A recent article in the White Mountain Independent addressed a prairie dog die-off in the Concho and Taylor areas as a result of fleas hosting bubonic plague. A Village resident wondered if there should be concern because Taylor is only twenty miles away. I don’t have the answer to that question and we can never be too careful.
A bright spot is that most outbreaks occur in the prairie dog population. Prairie dogs usually live at a little lower elevation with not as many pine trees as are in the Village. Plague outbreaks have been reported many times over the years and it would be wise to stay vigilant.
The Centers for Disease Control (CDC) website has a downloadable flyer about the various forms of the plague. Who knew there were actually three?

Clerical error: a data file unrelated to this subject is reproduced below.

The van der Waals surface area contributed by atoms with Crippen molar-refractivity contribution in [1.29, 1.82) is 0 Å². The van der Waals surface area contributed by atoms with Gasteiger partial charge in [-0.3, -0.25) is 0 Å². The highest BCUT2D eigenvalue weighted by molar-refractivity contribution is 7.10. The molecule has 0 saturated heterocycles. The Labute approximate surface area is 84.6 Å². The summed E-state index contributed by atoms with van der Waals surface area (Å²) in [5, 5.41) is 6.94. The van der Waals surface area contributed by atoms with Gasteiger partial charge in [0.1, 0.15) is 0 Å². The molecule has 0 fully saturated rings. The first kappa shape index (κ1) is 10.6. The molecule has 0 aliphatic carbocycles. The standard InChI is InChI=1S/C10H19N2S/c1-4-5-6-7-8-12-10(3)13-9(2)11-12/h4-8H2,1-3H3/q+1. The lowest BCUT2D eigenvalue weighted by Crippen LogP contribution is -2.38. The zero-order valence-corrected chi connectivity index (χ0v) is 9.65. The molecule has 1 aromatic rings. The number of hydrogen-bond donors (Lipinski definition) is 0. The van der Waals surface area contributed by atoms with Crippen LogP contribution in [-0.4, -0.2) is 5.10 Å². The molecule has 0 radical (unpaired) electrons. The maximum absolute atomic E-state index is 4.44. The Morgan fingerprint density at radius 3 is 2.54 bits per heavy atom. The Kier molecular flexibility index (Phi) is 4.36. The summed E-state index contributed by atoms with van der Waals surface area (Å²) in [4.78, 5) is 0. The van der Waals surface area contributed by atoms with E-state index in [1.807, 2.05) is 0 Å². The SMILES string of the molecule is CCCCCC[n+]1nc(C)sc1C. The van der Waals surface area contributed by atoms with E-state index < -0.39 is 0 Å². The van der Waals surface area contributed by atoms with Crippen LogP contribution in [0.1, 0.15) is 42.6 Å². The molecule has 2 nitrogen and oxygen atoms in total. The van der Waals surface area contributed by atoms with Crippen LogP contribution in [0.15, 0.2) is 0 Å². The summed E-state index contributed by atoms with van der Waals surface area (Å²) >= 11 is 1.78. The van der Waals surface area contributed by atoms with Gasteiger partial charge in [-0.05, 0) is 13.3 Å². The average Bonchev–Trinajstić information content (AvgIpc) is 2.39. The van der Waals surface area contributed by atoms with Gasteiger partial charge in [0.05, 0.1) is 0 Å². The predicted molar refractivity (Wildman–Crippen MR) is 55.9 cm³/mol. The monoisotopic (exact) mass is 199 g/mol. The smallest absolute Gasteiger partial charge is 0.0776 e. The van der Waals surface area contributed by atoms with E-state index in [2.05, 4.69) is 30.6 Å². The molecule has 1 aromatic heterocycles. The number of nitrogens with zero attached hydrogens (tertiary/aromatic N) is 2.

According to the article in the Independent and the CDC flyer, humans are most likely to contract plague from their pets. Apparently, agitated fleas have killed their hosts and are looking for a replacement and sometimes light on an unsuspecting dog or cat.
From the CDC flyer: Treat dogs and cats for fleas regularly and take sick pets to the veterinarian promptly.
The Independent mentions not letting your pet sleep in your bed. The article further states “If you think you have been bitten by a flea and develop flu-like symptoms, see a doctor promptly. Plague is easily treated with antibiotics but can rapidly develop into a serious illness if left untreated.”
You can read both the CDC flyer and the Independent article online. Arm yourself with information and be safe.